Environmentalist: UC Sit-Ins, Class Stoppages Necessary To Divest Oil

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Chris White Tech Reporter
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Fossil fuel divestment at the University of California school system will not be possible without massive demonstrations, sit-ins and overall mayhem, according to an op-ed from an environmental attorney based in California.

If the universities’ fossil free group wants UC to purge fossil fuels, Jeff Hoffman wrote in an editorial at The Daily Californian, then it will have to conduct “mass demonstrations that include things such as sit-ins that shut down administration offices and buildings.”

In other words, it’ll take much more than mere protests to get UC to divest.

Hoffman’s piece was targeted at members of Fossil Free UC, the school system’s anti-fossil fuel group — in particular, the op-ed praised one of the group’s members, Tyler Jacobson, for writing an editorial of his own March 8 pleading the schools divest.

UC is a sprawling system, replete with ten campuses, housing 230,000 undergraduate and graduate students, as well as employing 20,000 faculty members. It is one of the largest university systems in the world.

Hoffman noted how he believes the UC’s Board of Regents are chock-full of conservative-type businessmen — all of them appointed by “governors who have been Republicans or corporate Democrats,” he added — who will all but ignore most calls to divest.

To combat the Board of Regents intransigence, anti-fossil activists will have to mobilize students, and make them “care deeply” about divestment issues in order for these demonstrations, sit-ins and class stoppages to take effect, warns Hoffman.

The universities sold more than $200 million worth of oil and coal assets in September 2015, but still left substantial fossil fuel investments from natural gas companies. Fossil Free UC championed the move at the time, calling it a “big deal and an important first step.”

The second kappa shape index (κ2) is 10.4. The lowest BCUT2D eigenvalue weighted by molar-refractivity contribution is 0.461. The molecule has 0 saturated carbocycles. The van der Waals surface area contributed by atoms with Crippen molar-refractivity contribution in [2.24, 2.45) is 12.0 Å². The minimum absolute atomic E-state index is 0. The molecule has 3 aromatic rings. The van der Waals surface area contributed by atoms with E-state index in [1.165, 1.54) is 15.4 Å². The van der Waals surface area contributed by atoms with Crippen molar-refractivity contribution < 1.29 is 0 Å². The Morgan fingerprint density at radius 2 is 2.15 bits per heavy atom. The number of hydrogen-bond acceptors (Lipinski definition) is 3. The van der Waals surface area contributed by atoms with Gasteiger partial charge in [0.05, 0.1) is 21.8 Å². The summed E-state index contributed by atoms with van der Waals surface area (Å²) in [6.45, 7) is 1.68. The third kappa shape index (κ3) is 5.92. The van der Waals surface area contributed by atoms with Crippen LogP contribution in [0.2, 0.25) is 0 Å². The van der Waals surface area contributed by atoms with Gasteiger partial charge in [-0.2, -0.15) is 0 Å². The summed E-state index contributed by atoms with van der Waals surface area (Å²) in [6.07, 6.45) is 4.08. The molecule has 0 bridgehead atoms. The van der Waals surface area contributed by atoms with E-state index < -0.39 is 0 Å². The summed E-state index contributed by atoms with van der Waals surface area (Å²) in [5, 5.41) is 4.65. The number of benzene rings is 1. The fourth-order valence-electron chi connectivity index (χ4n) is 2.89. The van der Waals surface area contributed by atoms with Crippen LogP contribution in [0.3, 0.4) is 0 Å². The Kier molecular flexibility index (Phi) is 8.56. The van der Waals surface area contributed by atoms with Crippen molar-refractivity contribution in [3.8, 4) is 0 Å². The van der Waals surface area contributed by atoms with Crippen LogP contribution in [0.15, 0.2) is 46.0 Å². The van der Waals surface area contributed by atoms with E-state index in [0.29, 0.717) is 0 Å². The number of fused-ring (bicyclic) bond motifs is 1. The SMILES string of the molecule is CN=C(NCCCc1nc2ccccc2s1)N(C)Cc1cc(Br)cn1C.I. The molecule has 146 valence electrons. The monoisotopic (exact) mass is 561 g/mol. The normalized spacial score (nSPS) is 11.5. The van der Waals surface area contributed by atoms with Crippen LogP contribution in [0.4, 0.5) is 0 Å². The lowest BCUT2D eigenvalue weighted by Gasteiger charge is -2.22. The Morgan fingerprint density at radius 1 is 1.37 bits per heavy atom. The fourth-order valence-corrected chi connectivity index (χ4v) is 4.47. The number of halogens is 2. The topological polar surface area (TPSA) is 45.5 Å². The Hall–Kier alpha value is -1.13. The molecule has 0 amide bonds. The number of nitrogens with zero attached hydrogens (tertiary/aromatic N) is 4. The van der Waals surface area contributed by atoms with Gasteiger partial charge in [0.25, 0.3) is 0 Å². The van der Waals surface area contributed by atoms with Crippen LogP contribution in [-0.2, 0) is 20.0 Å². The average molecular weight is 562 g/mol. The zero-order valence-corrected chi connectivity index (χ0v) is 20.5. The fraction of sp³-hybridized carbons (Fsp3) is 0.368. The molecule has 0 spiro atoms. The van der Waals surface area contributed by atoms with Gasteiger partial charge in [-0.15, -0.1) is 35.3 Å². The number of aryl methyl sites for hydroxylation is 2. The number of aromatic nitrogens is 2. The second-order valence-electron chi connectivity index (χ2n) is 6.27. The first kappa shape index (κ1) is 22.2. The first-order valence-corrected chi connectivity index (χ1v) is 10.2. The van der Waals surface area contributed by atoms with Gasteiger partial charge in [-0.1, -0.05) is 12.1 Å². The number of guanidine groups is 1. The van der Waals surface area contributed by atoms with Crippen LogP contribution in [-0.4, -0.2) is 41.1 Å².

“If the regents are serious about climate solutions that means not just divesting from fossil fuel companies, but investing in a just transition away from fossil fuels and towards the non-extractive economy,” Fossil Free UC member Victoria Fernandez said in a statement.

Fernandez added: “There is no stopping this movement. We have glimpsed a future of dignity, justice and sustainability, and we are determined to make it real.”

Shortly before the move to jettison the coal assets, UC’s president Janet Napolitano, along with Bruce Varner, UC’s chairman of the Board of Regents, created a task force to research the effectiveness of divestment.

The majority of the task force concluded that divestment from fossil fuels would do precious little to impact global warming.

The task force noted its findings in a report to Napolitano and Varner: “The majority of Task Force members believe that the cumulative benefit from the University’s divestment from fossil fuels would not outweigh the total costs incurred from the divestment of fossil fuels from the University’s $91 billion investment portfolio.”

Still, the findings didn’t stop the school system from purging large swaths of its fossil fuels assets, which was made easy by oil’s plummeting value on the market.

And it hasn’t stopped environmentalists such as Hoffman from advocating heavy-handed protestations in order to bring about fossil fuel divestment.

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